One chart that explains the GOP's embrace of authoritarianism

It's hard to win when your policies aren't popular

Here it is: your decoder ring for unlocking the secrets of why the Republican Party is abandoning small-d democracy and embracing the principles of authoritarian governance in 2021. It’s a measure of “policy mood” — the general conservative or liberal tilt of public opinion -- in the United States going back to 1952.

This dataset was developed and maintained by James Stimson, an emeritus professor of political science at the University of North Carolina. Stimson basically takes a whole mess of public opinion survey results — on things like the proper role of government, attitudes toward taxation, feelings on social issues like abortion and gay marriage, and more — and mashes them up in a statistical blender to derive an index that can characterize the general tenor of political sentiment in a given year.

The nice thing about this approach is that it provides you with consistent data that’s fairly comparable from year to year. It basically lets you put your finger on the pulse of American politics from the 1950s to today.

Stimson’s latest data, released over the summer, show that the Trump years propelled Americans to greater heights of liberal sentiment than ever before. It’s an iteration of a pattern seen over and over again: when Republican presidents are in office, the public tends to become more liberal. When Democrats are in the White House, the opposite happens. Political scientists refer to this as “thermostatic” public opinion — we are basically a country of contrarian assholes, and when our leaders tell us to do one thing we tend to respond by doing the exact opposite.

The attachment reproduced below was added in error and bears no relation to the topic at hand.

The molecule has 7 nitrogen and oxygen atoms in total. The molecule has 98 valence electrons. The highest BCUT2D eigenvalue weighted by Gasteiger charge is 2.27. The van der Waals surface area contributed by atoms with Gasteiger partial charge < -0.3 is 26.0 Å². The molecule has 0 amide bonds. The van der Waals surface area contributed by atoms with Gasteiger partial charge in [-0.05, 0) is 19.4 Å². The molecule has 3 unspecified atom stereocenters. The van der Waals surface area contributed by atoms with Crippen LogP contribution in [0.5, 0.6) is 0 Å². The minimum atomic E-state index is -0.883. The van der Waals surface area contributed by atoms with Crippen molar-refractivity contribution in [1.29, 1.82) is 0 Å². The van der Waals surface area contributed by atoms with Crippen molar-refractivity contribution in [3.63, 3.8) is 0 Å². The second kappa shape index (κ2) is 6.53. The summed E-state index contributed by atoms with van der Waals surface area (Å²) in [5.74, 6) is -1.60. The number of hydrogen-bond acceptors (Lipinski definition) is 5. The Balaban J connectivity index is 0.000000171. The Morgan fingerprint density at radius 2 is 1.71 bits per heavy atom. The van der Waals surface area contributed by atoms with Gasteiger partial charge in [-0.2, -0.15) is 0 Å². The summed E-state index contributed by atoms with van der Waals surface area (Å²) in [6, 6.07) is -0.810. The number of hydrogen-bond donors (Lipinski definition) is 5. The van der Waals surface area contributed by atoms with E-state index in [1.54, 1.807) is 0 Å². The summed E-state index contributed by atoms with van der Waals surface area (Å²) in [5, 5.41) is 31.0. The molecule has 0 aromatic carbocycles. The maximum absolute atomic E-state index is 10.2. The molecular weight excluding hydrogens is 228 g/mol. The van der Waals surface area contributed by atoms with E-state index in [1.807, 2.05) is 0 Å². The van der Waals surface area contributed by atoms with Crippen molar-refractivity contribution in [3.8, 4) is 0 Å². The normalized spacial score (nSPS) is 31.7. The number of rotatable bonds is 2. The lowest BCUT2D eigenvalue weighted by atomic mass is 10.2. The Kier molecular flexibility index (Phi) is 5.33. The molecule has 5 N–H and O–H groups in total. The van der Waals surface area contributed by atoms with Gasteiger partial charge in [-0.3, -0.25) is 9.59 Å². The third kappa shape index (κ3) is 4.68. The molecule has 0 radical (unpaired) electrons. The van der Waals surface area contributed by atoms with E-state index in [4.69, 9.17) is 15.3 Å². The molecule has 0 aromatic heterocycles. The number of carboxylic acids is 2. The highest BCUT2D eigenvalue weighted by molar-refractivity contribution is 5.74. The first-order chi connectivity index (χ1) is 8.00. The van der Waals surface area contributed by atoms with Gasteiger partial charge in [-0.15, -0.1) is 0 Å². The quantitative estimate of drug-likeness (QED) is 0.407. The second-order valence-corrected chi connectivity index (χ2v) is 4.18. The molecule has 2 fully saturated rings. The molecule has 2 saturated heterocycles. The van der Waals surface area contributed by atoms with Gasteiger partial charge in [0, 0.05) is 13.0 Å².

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But what’s really interesting here is the long-term pattern: the picture since 1980 isn’t one of fluctuation around a steady baseline, but rather consistent movement in a more liberal direction. It’s particularly notable because in recent years Stimson took public opinion on racial issues out of the equation: the trend there was toward more liberal beliefs across the board, and it was biasing the numbers upward. I’m honestly not sure that’s the right call given the ongoing centrality of race to the political discussion, but it’s striking that the numbers look the way they do even without race.

Which brings us to the GOP. Traditionally, when a political party’s messages aren’t resonating with voters that party changes its platform to more closely align with public opinion. The Republican party is certainly in such a place today: Donald Trump’s political agenda of tax cuts for the rich and aggressively racist nationalism was popular with a certain type of aggrieved white voter but that’s about it. Generally speaking Americans want tax hikes on the rich, more spending on social services, universal health care, and liberal social policies, like gay marriage and legal weed. That’s why the line in that chart is going up. And those positions are, emphatically, not what today’s Republican party is offering voters.

But rather than moderate their policies to gain more support, Republicans are trying a different tack: if you can’t win elections, then change the rules of the game until you can. This is the best way to understand recent developments like efforts to suppress voting in Texas and Georgia, the nationwide push for voter ID, the bananapants delusional claims about “rigged” elections and voter fraud, the shambolic “election audits,” the efforts to put partisan legislatures in control of ballot-counting, the aggressive gerrymandering, and more.

These are the actions of a party that knows its agenda is unpopular, but is willing to burn democracy down to get what it wants anyway. The GOP is in an incredibly dark place right now, and despite Joe Biden’s sunny predictions to the contrary Trump’s departure from the White House hasn’t “caused the fever to break.”

Things are going to get worse before they get better. Leaders in the Republican party have shown little concern over what might happen when the gap between public sentiment and legislative action becomes untenable: populations prevented from enacting policy at the ballot box often end up bringing about change by other, more violent means.